And I didn't want the red velvet cream cheese frosted cupcake that a co-worker gave me today. I'm not kidding. There are new pants in the closet and they have no room in them for a cupcake.
"I brought this for you," my co-worker smiled, holding a smashed, triangle of cupcake out to me. "I had it in my bag," she explained.
"Oh, no problem," I said reaching for it, noticing with a watering mouth that it didn't stick to the bag. "Thank you," I coughed at the smell of sugar.
I still had a choice, after she left my office to save it for someone on the street. I knew I wouldn't throw it away. But those thoughts were fleeting, barely articulated. I ate the cupcake hurriedly before my challenge got in the way.
After that my farmers' market date cancelled. "I have to work," she emailed. It was the same time the sugar began going the way of the stock markets. Not pretty.
There was nothing to do but have a bowl of brown rice.
Brown rice is my answer to everything. Brown rice with a little olive drizzled over it after it's hot. It's better than a red velvet cupcake. Unless the person giving it to you is smiling and the cupcake is smashed within an inch of its life.
Then it's a toss up.
What's your local food answer to everything?
I live with a saint. All our friends will vouch for him.
He eats everything I put on the table. Except nettles after the quiche debacle last year. It was a slimy thing. He's not wild about kale, he's burned out on chard and will tolerate only small servings of broccoli. Other than that he'll eat anything. But that's about as far as his local food intake goes. Once he leaves the house the bets are off.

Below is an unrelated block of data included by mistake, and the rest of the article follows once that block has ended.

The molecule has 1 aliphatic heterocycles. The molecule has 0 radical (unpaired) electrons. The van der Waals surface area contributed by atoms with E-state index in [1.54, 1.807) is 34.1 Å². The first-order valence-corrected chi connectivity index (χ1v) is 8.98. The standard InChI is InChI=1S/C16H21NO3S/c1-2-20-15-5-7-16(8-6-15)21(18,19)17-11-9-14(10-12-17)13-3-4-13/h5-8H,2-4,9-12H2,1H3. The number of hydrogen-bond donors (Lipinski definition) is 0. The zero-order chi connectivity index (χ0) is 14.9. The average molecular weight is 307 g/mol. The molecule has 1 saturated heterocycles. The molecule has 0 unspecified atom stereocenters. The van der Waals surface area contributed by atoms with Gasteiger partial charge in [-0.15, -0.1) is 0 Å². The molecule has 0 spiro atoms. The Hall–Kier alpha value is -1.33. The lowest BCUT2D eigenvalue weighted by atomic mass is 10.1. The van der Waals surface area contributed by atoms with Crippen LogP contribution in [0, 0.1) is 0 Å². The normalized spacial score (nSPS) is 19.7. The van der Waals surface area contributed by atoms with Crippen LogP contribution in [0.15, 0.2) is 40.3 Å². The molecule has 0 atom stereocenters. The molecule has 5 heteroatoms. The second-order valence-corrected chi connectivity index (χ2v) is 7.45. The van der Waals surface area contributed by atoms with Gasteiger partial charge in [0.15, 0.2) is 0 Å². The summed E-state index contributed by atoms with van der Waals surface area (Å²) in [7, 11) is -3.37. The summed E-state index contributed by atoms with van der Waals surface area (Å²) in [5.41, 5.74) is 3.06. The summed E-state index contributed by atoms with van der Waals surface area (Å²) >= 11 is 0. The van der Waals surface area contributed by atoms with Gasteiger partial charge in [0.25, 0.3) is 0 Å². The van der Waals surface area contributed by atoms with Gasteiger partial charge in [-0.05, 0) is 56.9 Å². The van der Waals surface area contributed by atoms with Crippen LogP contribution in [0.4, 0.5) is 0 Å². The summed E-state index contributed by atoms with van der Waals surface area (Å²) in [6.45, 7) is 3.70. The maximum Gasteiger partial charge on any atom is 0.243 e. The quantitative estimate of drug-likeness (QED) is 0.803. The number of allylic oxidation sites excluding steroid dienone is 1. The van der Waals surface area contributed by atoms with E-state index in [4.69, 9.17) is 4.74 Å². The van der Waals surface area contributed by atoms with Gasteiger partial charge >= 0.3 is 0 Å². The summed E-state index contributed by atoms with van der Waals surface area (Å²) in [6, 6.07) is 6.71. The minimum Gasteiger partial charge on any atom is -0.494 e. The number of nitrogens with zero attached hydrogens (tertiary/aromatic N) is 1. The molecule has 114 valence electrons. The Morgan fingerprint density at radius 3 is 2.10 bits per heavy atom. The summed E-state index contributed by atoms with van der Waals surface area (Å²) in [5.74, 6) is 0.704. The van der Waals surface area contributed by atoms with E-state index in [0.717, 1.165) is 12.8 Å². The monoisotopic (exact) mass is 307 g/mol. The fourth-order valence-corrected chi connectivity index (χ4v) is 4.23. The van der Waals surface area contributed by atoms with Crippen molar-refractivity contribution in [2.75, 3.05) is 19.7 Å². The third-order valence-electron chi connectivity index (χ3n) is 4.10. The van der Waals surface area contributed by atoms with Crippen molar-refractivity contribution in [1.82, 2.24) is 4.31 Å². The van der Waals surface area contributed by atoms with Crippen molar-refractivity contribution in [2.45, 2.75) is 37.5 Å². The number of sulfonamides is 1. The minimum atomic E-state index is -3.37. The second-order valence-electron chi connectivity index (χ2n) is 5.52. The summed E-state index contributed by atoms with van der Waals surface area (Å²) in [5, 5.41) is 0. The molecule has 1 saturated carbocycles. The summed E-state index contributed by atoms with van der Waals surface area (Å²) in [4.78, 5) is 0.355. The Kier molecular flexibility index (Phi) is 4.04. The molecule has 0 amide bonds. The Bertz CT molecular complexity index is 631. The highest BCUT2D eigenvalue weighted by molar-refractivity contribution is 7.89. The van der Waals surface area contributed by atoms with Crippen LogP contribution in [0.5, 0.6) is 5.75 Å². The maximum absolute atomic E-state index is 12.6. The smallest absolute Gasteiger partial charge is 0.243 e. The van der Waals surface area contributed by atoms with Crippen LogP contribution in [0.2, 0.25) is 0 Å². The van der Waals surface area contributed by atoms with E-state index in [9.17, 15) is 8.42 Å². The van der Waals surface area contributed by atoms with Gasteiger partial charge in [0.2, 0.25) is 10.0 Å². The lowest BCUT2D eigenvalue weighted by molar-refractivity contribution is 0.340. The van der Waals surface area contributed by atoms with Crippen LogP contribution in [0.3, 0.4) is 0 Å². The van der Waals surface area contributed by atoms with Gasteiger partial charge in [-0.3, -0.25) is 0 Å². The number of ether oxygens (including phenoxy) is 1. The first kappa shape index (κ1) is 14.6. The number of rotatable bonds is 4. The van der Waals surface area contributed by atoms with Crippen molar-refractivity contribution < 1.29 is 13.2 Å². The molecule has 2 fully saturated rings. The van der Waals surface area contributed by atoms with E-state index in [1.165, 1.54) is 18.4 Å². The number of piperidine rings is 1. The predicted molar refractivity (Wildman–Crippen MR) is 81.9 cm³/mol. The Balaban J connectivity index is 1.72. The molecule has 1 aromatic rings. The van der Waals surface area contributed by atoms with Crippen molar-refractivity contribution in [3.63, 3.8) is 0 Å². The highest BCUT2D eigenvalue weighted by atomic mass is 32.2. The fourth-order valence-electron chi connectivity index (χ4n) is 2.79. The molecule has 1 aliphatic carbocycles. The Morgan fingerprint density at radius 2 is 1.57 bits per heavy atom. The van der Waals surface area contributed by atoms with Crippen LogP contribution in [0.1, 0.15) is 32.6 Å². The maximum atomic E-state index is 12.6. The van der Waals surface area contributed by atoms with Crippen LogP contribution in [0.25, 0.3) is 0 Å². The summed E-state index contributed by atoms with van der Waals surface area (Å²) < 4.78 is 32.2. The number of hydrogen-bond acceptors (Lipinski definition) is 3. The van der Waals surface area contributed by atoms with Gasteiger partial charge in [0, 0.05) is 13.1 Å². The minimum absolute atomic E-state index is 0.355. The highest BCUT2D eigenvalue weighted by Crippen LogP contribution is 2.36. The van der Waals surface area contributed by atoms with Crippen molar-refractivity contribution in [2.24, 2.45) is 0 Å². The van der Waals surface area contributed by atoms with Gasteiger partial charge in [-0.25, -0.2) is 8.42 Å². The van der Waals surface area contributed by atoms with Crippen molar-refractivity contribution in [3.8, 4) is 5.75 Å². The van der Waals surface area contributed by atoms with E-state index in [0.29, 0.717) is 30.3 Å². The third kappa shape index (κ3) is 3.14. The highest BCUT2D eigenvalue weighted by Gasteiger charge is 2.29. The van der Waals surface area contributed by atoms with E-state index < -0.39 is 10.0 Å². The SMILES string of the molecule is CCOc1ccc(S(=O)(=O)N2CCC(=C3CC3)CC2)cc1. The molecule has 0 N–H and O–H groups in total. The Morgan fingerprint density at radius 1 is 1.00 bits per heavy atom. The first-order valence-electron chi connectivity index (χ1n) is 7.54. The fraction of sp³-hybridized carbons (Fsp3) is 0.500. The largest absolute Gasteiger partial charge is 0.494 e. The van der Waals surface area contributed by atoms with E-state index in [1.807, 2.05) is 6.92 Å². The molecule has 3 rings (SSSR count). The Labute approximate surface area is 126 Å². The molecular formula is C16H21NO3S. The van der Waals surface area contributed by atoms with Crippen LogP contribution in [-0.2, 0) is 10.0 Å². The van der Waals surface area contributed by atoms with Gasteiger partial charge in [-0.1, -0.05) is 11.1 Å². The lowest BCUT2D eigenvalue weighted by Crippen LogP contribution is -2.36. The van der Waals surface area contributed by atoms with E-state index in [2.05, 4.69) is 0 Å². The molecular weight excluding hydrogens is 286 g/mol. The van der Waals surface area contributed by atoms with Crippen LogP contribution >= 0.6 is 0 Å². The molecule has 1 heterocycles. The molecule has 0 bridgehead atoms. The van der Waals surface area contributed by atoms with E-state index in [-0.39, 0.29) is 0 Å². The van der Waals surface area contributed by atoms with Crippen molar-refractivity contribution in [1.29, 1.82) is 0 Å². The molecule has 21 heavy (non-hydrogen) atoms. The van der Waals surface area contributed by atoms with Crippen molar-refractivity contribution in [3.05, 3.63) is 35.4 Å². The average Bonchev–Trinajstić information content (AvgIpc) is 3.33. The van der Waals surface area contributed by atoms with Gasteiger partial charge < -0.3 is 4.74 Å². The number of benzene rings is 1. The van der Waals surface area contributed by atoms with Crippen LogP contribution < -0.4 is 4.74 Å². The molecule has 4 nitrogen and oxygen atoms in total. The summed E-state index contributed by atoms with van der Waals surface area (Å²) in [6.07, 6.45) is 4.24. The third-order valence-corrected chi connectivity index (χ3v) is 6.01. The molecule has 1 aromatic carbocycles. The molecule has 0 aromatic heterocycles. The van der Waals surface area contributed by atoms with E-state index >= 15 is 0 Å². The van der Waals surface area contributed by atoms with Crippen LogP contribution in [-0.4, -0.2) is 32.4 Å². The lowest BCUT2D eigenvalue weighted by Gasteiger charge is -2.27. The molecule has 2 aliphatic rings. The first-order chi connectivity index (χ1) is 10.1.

I've learned not to ask what he eats during the day while we're at work. Actually I haven't learned. I haven't asked for weeks and tonight I didn't expect to ask, but, well, that's where the conversation went, and there I was asking, and he was telling me, and I was being Miss Objective while the world sank deeper into irreversible climate change because he bought a chicken salad at the grocery store. All I could see were stationary hens unable to turn in their cages and the sterilized tasteless lettuce grown in an environment more sterile than any industrial chicken will ever enjoy and the next thing I knew we were defending ourselves.
Ahhh, the joys of love and passion. I've packed him a lunch for tomorrow to stem global warming. He has his choice of Iacopis cranberry beans I made on Sunday with roasted dry farmed tomatoes, leeks, onions, cayenne peppers and garlic or a bowl of calabacitas I made tonight. It's hotter than our 'conversation' was this evening with jalapenos, and packed with zucchini and fresh corn. There's even a leftover flour tortilla he made with Prather Ranch lard, half Full Belly wheat flour and half Guisto's flour too. They weren't the same consistency of the store bought tortillas I grew up with but they tasted better, which explains why there is only one left.
Or he could choose to go to the store. I'm not going to ask. Really, I'm not going to. Either way he's a saint because he does appreciate the local food I prepare and he makes a point to tell me often. I love that.
PS: I'm over at the Bookworm Blog this week too. Stop on by.
One of my favorite parts of any farmers' market is finding a treasure. That rare fruit, one of a kind, twisted vegetable that should have grown straight.
This morning it was the perfect paper blue basket of orange raspberries. I cradled them to the car for my Goddaughter's ninth birthday. She devoured them like candy.
Saturday morning at the Pt. Reyes market (my favorite and the last I'll make this year), I found membrillo, membrillo. I didn't hesitate for a second. When in the world will another opportunity to buy quince paste from a woman with a corner store smile selling it from a table in front of a 20 foot wall of hay bales present itself? It's as much art as it is food. And it tastes better than I could have imagined.